INTRODUCTION

The term 'prebiotic' was first defined in 1995 by Gibson and Roberfroid as 'a non-digestible food ingredient that selectively stimulates growth and/or activity of one or a limited number of bacteria in the colon, thereby improving host health'. As research progressed, three criteria were accepted which a food ingredient should fulfil before it can be classified as prebiotic: firstly, it should be non-digestible and resistant to gastric acidity, hydrolysis by intestinal (brush border/pancreatic) digestive enzymes, and gastrointestinal absorption; secondly, it should be fermentable and; thirdly, it should in a selective way stimulate growth and/or metabolic activity of intestinal bacteria that are associated with health and wellbeing (1). Well established prebiotic compounds nowadays are inulin and oligofructose (or fructo-oligosaccharides), galacto-oligosacchardies and lactulose, however extensive research is ongoing to strengthen the scientific basis of promising new candidates.

Inulin-type fructans are naturally occurring oligosaccharides that represent the carbohydrate reserve in plants. Plants containing inulin-type fructans primarily belong to the Liliales, e.g. leek, onion, garlic and asparagus; or the Compositae, such as Jerusalem artichoke (Helianthus tuberosus), dahlia and chicory (Cichorium intybus). Inulin is a polydisperse carbohydrate material consisting of ß (2 ->1) fructosyl - fructose links (Fig. 1). A starting glucose moiety can be present. Inulin-type fructans can be represented as both GFn and Fm. In chicory inulin, the number of fructose units linked to a terminal glucose can vary from 2 to 70 units. By means of an endo-inulinase inulin is hydrolysed into a DP between 2 and 8 (average DP=4) called oligofructose.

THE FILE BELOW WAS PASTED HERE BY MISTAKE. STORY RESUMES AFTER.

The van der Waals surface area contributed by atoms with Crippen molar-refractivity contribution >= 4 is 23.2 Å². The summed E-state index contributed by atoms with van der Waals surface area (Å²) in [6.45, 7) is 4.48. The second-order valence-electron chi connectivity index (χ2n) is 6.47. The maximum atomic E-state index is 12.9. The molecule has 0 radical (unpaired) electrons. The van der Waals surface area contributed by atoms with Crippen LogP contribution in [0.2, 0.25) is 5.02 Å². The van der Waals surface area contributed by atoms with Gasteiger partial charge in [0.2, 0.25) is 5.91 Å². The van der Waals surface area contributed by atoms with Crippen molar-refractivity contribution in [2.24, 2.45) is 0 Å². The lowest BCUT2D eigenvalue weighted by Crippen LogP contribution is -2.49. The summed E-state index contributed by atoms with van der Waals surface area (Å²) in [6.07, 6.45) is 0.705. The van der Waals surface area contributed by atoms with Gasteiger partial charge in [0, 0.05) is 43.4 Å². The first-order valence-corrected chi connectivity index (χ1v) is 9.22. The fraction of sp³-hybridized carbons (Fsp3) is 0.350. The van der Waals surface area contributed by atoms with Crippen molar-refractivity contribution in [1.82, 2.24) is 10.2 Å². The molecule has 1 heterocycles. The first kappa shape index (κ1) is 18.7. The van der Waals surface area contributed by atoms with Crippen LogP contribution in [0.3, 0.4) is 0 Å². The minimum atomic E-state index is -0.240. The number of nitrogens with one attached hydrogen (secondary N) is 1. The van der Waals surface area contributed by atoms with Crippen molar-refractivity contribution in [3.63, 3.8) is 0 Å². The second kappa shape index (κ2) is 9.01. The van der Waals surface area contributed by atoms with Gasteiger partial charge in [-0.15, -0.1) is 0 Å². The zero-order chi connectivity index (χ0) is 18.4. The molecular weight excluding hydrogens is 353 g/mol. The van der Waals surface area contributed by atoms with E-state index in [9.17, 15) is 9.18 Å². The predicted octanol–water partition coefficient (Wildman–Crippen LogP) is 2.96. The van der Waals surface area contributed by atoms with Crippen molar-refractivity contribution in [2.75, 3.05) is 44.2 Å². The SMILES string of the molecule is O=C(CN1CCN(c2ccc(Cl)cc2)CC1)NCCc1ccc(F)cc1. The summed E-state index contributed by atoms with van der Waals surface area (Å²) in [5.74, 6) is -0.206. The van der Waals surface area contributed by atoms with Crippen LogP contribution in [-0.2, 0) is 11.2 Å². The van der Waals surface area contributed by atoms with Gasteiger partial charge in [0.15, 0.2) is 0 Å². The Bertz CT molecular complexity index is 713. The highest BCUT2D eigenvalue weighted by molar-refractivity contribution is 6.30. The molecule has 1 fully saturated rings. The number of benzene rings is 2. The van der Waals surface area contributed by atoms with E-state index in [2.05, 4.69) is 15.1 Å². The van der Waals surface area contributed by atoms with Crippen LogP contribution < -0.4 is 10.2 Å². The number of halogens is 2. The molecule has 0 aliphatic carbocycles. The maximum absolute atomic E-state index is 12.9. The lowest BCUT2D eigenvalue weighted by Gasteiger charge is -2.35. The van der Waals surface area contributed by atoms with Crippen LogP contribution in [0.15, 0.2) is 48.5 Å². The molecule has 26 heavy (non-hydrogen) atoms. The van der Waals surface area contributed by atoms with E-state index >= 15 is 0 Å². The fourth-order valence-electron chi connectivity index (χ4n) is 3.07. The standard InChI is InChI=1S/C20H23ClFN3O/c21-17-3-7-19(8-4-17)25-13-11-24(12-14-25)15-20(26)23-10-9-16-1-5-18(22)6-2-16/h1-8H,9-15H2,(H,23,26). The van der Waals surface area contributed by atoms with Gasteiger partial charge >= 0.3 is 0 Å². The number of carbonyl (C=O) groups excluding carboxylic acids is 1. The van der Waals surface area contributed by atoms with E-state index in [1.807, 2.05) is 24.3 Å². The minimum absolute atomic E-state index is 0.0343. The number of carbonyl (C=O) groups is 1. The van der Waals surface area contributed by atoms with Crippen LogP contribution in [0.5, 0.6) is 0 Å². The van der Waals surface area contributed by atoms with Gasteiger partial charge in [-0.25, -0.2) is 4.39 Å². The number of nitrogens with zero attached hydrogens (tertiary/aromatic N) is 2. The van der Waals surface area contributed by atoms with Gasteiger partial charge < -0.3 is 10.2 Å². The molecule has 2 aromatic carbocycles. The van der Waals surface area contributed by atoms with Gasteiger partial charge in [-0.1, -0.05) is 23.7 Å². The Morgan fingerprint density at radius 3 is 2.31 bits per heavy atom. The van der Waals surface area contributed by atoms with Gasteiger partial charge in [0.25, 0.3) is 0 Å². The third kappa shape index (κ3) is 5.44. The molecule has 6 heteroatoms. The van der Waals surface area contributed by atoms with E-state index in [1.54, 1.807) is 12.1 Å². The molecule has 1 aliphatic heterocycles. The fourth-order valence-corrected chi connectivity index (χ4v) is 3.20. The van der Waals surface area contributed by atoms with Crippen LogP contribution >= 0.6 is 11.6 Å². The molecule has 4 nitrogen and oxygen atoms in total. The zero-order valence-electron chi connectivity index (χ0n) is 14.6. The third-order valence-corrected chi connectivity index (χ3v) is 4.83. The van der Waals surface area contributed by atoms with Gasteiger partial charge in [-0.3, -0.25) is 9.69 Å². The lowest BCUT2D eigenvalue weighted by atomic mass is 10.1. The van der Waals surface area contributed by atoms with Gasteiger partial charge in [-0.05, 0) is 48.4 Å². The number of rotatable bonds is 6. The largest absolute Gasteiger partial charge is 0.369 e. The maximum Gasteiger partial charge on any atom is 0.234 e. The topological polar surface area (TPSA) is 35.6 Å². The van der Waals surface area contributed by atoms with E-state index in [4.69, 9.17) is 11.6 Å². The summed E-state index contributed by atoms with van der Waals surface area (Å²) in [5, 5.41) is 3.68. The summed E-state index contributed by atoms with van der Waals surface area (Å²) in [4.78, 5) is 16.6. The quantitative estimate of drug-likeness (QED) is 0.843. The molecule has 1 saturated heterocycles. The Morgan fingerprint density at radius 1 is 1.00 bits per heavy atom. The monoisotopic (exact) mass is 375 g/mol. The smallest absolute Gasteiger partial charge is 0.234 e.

Fig. 1. Chemical structure of inulin compounds.